Also on display is the power of Black Lives Matter as a movement and its power for the organizations like the nonprofit that first formed here in 2018 and took the BLM name as it has fought for its versions of the cause.

The nonprofit is calling for a formal ethics investigation of the council’s actions related to the protests this summer including “potential pressure exerted on City employees and members of the public,” whether the council was “informed about safety issues around those protests,” and how the council was “influenced in recent budget and policing proposals.”

Its letter (PDF) to the Seattle Ethics and Elections Commission calls for an immediate investigation over a dozen points including “whether members of the City Council did question African American or other people or color employed within the City of Seattle about SPD response and actions towards protesters around the East Precinct” during CHOP. Continue reading

Aloha means goodbye: Capitol Hill’s Marination Station announces permanent closure as Seattle’s catering business dries up

(Image: Marination)

Marination Station, the first foothold in what may have been Capitol Hill’s most successful blossoming of a food truck into Seattle brick and mortar street food empire, is shutting down after nearly a decade of business above Pike and Broadway.

“Our team was small and mighty as was that store,” Kamala Saxton tells CHS about the decision to permanently close the longest running fixed-place location in the Marination food and drink family.

Saxton says the Station, while known to neighbors and weekend nightlife visitors as a place for fast Hawaiian-Korean style chow, also was the company’s catering core with the busy kitchen supplying lunches for Seattle’s voracious corporate appetites. As catering opportunity has all but disappeared in the city, Saxton said it didn’t make sense to keep the Station open. Continue reading

Council to decide if City of Seattle will pay legal costs in Sawant recall fight — UPDATE: Approved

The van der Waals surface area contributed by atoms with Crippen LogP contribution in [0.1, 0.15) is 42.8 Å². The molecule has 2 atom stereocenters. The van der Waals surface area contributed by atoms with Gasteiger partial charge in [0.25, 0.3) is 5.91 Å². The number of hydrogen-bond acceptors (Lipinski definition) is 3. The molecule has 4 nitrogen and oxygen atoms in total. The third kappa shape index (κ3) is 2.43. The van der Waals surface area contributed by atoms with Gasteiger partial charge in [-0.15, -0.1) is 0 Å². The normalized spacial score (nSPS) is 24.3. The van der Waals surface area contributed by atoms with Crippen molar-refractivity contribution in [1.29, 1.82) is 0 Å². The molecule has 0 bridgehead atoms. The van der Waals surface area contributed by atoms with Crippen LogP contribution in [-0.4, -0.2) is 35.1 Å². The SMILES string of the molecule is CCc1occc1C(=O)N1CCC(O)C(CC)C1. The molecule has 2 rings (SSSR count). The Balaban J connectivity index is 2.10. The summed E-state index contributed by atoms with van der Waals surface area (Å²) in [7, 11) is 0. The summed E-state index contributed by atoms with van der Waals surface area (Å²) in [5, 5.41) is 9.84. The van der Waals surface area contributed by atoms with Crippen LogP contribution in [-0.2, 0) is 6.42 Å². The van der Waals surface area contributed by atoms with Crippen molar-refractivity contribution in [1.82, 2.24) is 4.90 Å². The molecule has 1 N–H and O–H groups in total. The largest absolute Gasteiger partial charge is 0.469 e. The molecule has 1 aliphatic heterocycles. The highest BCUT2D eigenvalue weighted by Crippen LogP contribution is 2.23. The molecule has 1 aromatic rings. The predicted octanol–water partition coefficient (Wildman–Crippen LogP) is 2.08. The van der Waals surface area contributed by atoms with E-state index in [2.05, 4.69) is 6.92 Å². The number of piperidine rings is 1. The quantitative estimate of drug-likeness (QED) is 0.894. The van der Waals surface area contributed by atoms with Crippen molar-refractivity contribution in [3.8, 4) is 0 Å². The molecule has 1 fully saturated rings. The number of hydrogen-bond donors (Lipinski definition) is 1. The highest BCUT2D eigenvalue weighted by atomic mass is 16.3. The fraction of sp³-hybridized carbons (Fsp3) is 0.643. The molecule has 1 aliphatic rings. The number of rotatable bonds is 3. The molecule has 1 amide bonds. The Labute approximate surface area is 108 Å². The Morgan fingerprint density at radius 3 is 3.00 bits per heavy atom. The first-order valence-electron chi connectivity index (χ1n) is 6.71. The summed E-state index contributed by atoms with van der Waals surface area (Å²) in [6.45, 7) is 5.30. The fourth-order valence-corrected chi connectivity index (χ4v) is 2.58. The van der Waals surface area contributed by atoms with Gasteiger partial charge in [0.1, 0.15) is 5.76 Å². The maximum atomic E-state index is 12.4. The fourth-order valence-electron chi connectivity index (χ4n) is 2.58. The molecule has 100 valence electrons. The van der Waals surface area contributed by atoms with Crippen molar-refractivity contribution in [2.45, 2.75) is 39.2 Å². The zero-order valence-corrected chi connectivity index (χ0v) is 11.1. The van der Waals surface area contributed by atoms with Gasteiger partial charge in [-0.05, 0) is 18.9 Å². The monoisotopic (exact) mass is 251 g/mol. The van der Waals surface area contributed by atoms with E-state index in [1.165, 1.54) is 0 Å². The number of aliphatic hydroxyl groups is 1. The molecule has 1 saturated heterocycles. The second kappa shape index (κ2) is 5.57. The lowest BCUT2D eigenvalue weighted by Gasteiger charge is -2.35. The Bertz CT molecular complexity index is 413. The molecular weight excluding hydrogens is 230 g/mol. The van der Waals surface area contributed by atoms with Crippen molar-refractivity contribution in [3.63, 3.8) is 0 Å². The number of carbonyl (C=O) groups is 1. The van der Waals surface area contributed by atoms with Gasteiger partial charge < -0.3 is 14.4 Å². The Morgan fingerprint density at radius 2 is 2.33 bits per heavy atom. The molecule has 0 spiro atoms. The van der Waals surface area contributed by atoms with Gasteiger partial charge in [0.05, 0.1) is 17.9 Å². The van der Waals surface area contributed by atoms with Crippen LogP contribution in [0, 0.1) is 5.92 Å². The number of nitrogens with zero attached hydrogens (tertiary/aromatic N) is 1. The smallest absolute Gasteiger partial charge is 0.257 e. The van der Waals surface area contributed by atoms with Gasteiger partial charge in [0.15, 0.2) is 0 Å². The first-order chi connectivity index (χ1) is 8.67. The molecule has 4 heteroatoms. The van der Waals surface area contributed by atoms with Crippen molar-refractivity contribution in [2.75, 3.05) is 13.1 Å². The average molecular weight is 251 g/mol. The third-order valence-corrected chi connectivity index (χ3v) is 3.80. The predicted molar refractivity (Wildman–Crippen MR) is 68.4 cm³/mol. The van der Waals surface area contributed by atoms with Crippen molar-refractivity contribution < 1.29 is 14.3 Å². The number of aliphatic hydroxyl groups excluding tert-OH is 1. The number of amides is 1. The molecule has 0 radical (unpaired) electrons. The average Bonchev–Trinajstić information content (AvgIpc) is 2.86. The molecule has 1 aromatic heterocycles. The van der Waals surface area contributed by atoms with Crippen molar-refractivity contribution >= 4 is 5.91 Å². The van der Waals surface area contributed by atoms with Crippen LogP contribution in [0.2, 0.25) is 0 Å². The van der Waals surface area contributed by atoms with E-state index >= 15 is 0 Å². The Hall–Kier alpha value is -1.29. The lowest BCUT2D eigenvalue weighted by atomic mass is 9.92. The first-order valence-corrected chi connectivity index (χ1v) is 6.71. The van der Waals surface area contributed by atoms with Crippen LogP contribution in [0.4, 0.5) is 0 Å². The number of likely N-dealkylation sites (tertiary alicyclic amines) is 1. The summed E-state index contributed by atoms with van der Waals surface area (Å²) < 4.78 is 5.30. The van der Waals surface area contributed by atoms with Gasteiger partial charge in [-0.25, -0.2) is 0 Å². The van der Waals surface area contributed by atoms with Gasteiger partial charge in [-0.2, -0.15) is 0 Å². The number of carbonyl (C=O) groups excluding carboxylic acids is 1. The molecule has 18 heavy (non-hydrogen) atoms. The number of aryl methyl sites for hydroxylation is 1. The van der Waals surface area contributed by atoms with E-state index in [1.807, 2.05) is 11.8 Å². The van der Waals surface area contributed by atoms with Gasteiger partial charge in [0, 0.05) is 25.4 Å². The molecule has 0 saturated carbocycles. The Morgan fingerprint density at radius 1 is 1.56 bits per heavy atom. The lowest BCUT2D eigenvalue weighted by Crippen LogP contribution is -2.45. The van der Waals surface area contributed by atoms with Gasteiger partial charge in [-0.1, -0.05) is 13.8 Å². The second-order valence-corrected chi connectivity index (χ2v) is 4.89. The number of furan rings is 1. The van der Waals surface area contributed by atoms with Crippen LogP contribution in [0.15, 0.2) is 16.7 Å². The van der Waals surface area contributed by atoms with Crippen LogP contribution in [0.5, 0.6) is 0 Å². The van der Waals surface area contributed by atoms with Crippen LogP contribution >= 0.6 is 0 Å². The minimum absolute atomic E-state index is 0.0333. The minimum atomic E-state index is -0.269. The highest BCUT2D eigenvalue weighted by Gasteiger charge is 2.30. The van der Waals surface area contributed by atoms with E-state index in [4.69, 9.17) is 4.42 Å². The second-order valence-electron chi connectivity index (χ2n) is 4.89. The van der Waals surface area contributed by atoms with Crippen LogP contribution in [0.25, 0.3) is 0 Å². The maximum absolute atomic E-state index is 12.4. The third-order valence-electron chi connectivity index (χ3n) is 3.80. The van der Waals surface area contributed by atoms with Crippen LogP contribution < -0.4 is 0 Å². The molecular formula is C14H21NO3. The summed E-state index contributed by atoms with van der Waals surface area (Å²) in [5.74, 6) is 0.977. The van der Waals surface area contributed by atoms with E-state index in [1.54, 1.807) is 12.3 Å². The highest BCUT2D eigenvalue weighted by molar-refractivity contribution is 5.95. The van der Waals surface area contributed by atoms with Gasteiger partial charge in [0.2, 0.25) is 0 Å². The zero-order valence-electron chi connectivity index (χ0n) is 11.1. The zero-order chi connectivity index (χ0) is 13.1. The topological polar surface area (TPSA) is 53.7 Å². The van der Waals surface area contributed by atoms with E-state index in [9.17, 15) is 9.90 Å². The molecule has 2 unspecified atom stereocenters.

UPDATE 9/15/20 3:10 PM: The council has voted to approve the expenditure to be supervised by the City Attorney’s office:

Pursuant to RCW 4.96.041, the necessary expenses of defending Councilmember Kshama Sawant in any and all judicial hearings to determine the sufficiency of a recall charge shall be paid by The City of Seattle, including all costs associated with an appeal of the decision rendered by the Superior Court concerning the sufficiency of the recall charge. The representation of Councilmember Sawant shall be supervised by the Seattle City Attorney.

ORIGINAL REPORT: The Seattle City Council will hold a special meeting Tuesday afternoon over whether the city should pay the legal bills of District 3 representative Kshama Sawant as she fights the recall effort being organized against her by a group of Capitol Hill and Central District-area residents and business owners.

The proposed ordinance would cover “the legal representation of Councilmember Kshama Sawant in judicial proceedings concerning a recall charge; paying expenses necessary to defend Councilmember Sawant in those proceedings,” according to the text of the bill posted as part of the agenda for Tuesday’s meeting. Continue reading

The White Crows, a Nerf gun, and a machete — Woman charged in 12th Ave knife attack on security guard

A woman who appeared high and in crisis has been charged in the knife attack last week on a Capitol Hill apartment building security guard that took place during a late night protest outside the concrete wall of the nearby East Precinct.

Ernanda Bendtsen, 32, has been charged with first degree assault in the slashing that sent the guard to Harborview with non-life threatening injuries. CHS reported here on the early details on the Tuesday night assault at the 12th Ave Arts building.

According to prosecutors and police, though Bendtsen made a reference to Black Lives Matter during her arrest and initially engaged with the security guard victim because she thought he was a cop, she was not part of the protest as the demonstrators threw trash over the precinct fence.

Prosecutors say Bendsten has been living on the streets, traveling the West Coast, and performing music as “The White Crows” with her boyfriend before he was arrested and charged early last month for a deadly July arson fire at the Hillside Motel on Seattle’s Aurora. Continue reading